Access data through products and tools including data visualizations, mobile apps, interactive web apps and other software.
Developer portal to access services and documentation for the Census Bureau's APIs.
Explore Census Bureau data on your mobile device with interactive tools.
Find a multitude of DVDs, CDs and publications in print by topic.
These external sites provide more data.
Download extraction tools to help you get the in-depth data you need.
Learn more about our data from this collection of e-tutorials, presentations, webinars and other training materials. Sign up for training sessions.
Explore Census data with interactive visualizations covering a broad range of topics.
Learn how we serve the public as the most reliable source of data about the nation's people and economy.
How we provide the best mix of timeliness, relevancy, quality, and cost for the data we collect.
Our researchers explore innovative ways to conduct surveys, increase respondent participation, reduce costs, and improve accuracy.
Our surveys provide periodic and comprehensive statistics about the nation, critical for government programs, policies, and decisionmaking.
Learn about other opportunities to collaborate with us.
Explore the rich historical background of an organization with roots almost as old as the nation.
Explore prospective positions available at the Census Bureau.
Explore Census programs targeted for particular needs.
Discover the latest in Census Bureau data releases, reports, and events.
The Census Bureau's Director writes on how we measure America's people, places and economy.
Find interesting and quirky statistics regarding national celebrations and major events.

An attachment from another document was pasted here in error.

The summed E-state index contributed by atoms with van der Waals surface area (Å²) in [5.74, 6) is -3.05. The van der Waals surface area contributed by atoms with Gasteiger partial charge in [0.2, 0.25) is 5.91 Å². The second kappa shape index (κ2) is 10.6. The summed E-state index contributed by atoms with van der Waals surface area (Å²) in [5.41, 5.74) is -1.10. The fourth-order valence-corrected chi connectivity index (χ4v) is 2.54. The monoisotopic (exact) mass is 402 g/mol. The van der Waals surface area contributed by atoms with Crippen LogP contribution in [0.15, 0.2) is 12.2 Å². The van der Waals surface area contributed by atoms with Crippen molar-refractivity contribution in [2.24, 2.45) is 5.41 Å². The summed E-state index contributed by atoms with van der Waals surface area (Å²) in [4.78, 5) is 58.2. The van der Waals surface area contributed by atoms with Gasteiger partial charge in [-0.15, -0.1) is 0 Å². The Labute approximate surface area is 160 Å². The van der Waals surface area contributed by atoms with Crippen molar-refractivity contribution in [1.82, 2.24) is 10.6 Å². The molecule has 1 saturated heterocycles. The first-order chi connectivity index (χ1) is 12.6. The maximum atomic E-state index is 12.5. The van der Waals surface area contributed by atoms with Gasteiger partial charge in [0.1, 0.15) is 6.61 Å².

Listen to audio files on fun facts, historical figures, and celebrations of the month.
Find media toolkits, advisories, and all the latest Census news.
See what's coming up in releases and reports.
The Census Bureau collects and maintains information describing selected attributes and characteristics of geographic areas. These attributes are Federal Information Processing Series (FIPS) class code, functional status, legal/statistical area description, internal point, and name of geographic entities.
FIPS class codes describe the general characteristics of a geographic area related to its legal or statistical status, governmental status, and in some cases relationship to other geographic entities. Class codes exist for counties; county subdivisions; subminor civil divisions; places; consolidated cities; Alaska Native Regional Corporations; American Indian, Alaska Native, and Native Hawaiian areas; and American Indian tribal subdivisions.
Functional status describes whether a geographic entity is a functioning governmental unit, has an inactive government, is an administrative area without a functioning government, or is a statistical area identified and defined solely for tabulation and presentation of statistical data. Functional status codes are:
|A||Active government providing primary general-purpose functions.|
|B||Active government that is partially consolidated with another government but with separate officials providing primary general-purpose functions.|
|C||Active government consolidated with another government with a single set of officials.|